Does your vibratory set-up include a ramped-bottom bowl that will discharge parts at the end of the processing cycle? If so, keep in mind that during the vibratory processing cycle, the media mass will efficiently separate parts from one another. However, during the unloading cycle, the parts will extrude from the mass and the incidence of part-on-part damage will increase. Fully separated parts will then bounce across the media separation deck where they are completely exposed and completely in contact with one another. Should your bowl be fortunate to have a motor speed potentiometer or a motor inverter, now would be the time to consider setting the motor speed at a lower level. In North America, maximum motor speed is 60 Hz. However, during the unloading step you may find it more advantageous to lower motor speed to 48-50 Hz. This will minimize the force of part-on-part contact and reduce the incidence of part bouncing across the media separator deck.

Don’t forget, once the parts exit the separator deck they will usually gravity fall into a collect box of some type. Long drops, especially for parts weighing more than one pound, will most certainly generate part-on-part damage. Consider equipping your separation deck with an angled ramp such that parts will slide into a collection box.

Sound covers

Sound covers are a marvelous convenience in locations where sound attenuation is desired. But be aware that the cover will also insulate the media mass when it is closed. Frictional force during media roll will heat the media mass, but with the cover in place, this heat will be unable to dissipate. As such, when a cover is typically in use be aware that a higher liquid flow rate may be necessary to replace fluid loss due to evaporation.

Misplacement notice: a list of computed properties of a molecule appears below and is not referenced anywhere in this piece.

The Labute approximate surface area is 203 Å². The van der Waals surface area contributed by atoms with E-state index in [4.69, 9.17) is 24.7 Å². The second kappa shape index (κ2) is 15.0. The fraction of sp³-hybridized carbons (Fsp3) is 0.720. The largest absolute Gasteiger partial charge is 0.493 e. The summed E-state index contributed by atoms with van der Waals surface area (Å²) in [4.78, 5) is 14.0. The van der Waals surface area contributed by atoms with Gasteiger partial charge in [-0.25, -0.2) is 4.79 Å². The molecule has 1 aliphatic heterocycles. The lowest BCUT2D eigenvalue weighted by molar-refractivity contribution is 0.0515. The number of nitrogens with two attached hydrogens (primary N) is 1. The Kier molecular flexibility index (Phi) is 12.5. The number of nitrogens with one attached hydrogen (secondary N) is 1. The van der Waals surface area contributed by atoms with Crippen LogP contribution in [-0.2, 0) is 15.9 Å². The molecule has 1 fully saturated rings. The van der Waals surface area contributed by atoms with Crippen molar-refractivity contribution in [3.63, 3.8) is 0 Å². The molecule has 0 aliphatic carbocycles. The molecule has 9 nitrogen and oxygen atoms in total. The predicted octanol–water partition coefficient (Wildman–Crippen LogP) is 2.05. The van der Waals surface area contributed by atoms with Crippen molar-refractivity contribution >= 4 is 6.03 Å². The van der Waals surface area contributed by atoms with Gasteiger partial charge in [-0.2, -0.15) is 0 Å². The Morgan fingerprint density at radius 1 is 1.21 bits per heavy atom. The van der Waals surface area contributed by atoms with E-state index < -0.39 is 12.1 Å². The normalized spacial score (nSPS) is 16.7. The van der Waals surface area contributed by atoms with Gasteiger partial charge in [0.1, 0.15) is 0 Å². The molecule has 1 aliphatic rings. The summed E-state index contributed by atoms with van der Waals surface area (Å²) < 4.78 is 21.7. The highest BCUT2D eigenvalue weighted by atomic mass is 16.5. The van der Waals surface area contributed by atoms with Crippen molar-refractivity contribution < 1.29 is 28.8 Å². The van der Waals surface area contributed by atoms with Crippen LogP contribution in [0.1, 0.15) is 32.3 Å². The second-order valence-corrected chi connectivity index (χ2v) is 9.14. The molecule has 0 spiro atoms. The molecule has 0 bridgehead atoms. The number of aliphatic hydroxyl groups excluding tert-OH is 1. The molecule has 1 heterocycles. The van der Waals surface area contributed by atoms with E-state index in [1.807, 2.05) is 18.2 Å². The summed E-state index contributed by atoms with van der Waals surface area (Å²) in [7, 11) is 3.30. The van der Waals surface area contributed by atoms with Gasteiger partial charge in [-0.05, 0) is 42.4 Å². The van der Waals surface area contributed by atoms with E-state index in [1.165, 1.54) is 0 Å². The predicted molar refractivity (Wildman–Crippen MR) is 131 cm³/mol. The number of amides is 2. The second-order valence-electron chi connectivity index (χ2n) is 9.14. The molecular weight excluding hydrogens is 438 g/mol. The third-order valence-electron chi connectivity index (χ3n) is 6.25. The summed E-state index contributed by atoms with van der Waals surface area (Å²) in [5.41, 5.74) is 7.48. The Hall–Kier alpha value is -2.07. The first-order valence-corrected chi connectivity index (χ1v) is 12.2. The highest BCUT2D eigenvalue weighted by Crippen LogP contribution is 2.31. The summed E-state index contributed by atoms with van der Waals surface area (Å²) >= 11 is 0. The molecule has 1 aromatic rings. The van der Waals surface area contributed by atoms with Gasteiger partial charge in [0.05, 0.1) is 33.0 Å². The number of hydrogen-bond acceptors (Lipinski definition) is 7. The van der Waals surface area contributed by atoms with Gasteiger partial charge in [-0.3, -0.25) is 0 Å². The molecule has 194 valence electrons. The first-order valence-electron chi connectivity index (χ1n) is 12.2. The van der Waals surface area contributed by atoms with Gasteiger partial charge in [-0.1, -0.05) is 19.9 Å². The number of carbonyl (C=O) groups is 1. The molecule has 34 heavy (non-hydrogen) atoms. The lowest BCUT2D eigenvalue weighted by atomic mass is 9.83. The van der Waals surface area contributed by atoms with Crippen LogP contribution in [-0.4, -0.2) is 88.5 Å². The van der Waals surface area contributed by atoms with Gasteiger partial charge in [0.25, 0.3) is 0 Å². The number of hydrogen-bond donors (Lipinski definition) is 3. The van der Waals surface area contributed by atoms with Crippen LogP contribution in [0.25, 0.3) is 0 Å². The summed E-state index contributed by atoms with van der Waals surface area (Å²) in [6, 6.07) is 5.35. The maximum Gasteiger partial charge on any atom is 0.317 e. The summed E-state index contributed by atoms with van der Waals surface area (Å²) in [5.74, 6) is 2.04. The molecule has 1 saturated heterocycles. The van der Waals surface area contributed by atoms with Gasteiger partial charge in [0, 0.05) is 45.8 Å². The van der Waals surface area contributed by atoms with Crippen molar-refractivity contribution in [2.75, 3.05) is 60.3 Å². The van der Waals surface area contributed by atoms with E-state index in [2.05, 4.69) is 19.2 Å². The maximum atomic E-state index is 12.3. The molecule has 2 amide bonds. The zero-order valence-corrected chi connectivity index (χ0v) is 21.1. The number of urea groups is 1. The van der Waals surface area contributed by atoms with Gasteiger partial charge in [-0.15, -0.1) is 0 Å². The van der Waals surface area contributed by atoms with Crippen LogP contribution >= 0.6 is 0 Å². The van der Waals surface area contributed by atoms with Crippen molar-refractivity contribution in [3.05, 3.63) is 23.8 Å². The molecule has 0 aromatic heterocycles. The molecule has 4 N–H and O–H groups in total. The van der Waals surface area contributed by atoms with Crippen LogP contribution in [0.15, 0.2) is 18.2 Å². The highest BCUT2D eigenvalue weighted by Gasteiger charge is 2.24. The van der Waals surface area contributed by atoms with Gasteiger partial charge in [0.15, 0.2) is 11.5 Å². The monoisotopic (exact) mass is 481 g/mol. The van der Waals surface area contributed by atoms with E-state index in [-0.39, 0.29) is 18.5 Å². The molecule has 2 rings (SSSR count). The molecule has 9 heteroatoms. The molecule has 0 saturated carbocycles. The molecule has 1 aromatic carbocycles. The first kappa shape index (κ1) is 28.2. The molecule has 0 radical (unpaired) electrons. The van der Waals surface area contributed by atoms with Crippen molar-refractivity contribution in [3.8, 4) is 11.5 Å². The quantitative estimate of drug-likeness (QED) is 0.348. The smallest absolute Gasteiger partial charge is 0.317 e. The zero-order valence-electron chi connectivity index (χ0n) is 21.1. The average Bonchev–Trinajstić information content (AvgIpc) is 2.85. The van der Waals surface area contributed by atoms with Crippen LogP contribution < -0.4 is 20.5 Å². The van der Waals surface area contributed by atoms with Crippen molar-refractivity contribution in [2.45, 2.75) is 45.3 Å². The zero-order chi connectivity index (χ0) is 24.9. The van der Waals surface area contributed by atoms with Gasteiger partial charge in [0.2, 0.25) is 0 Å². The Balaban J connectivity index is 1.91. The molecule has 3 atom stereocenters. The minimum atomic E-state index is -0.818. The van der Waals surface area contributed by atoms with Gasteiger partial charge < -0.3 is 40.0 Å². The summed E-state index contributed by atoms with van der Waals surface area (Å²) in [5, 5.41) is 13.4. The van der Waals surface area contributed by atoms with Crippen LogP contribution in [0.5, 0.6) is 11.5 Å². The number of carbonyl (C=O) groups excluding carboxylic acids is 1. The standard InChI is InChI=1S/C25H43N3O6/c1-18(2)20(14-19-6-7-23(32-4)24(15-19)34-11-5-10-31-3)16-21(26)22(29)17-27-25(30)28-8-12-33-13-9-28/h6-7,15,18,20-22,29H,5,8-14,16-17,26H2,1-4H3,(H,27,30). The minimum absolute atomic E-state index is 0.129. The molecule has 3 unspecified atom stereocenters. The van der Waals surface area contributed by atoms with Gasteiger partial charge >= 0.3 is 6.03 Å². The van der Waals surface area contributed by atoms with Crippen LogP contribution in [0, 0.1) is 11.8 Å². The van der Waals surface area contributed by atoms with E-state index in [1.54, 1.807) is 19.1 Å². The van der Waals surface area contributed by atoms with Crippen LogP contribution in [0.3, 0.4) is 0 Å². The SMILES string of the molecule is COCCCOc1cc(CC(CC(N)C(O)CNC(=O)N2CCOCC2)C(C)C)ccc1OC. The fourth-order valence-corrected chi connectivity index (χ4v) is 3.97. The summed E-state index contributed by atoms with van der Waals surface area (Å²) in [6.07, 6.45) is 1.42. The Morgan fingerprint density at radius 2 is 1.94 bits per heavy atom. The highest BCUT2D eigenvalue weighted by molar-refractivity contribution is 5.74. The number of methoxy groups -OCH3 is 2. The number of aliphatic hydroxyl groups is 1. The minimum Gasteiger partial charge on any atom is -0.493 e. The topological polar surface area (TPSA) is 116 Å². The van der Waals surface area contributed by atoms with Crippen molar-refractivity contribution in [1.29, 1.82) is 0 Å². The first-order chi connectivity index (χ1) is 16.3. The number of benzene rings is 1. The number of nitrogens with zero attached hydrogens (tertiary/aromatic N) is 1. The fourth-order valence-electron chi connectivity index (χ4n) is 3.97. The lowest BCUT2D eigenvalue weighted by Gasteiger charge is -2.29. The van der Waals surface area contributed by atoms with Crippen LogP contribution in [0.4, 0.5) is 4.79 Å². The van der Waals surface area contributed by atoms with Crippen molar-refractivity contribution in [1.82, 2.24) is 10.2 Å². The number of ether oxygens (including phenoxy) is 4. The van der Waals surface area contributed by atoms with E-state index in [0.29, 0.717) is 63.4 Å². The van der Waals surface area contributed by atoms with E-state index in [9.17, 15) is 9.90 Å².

Vibratory bowl morphological form: the pie wedge and part loading

Consider the form of a vibratory bowl. It is in the shape of a toroid, or more commonly, the form of a bagel. The operating channel is an annulus limited on the ID by the machine’s center hub and on the OD by the machine’s outer wall. The diameter of the center hub is shorter than the diameter of the entire machine from OD wall to OD wall. This means that the hub’s circumference is shorter than the OD wall’s circumference.

As parts plunge downward at the ID wall, be aware that the bowl’s toroidal form creates channel sections that are pie-wedged in shape. If we look at the bowl from overhead and divide it into quarters, each resultant pie wedge is narrower on its ID side. Therefore, even appropriately separated parts will be in closer proximity to one another on the ID side of the channel. Load delicate parts accordingly, being mindful of this physical constraint caused by toroidal form. 

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received a B.A. from The University of Connecticut and an M.S. in environmental sciences from Long Island University. He has been with REM Surface Engineering since 1989 and currently serves as a sales engineer and as REM’s product manager. Since 1978, Nebiolo has been an active member in the National Association for Surface Finishing (NASF) where he has represented the Connecticut chapter as an NASF national delegate and is the 2010, 2014, and 2015 recipient of the NASF National Award of Merit. From 1996 to 2000, he served as one of SME’s Mass Finishing technical training program instructors. He has published and presented dozens of technical papers and is the author of the SME Mass Finishing Training Book. Nebiolo can be reached at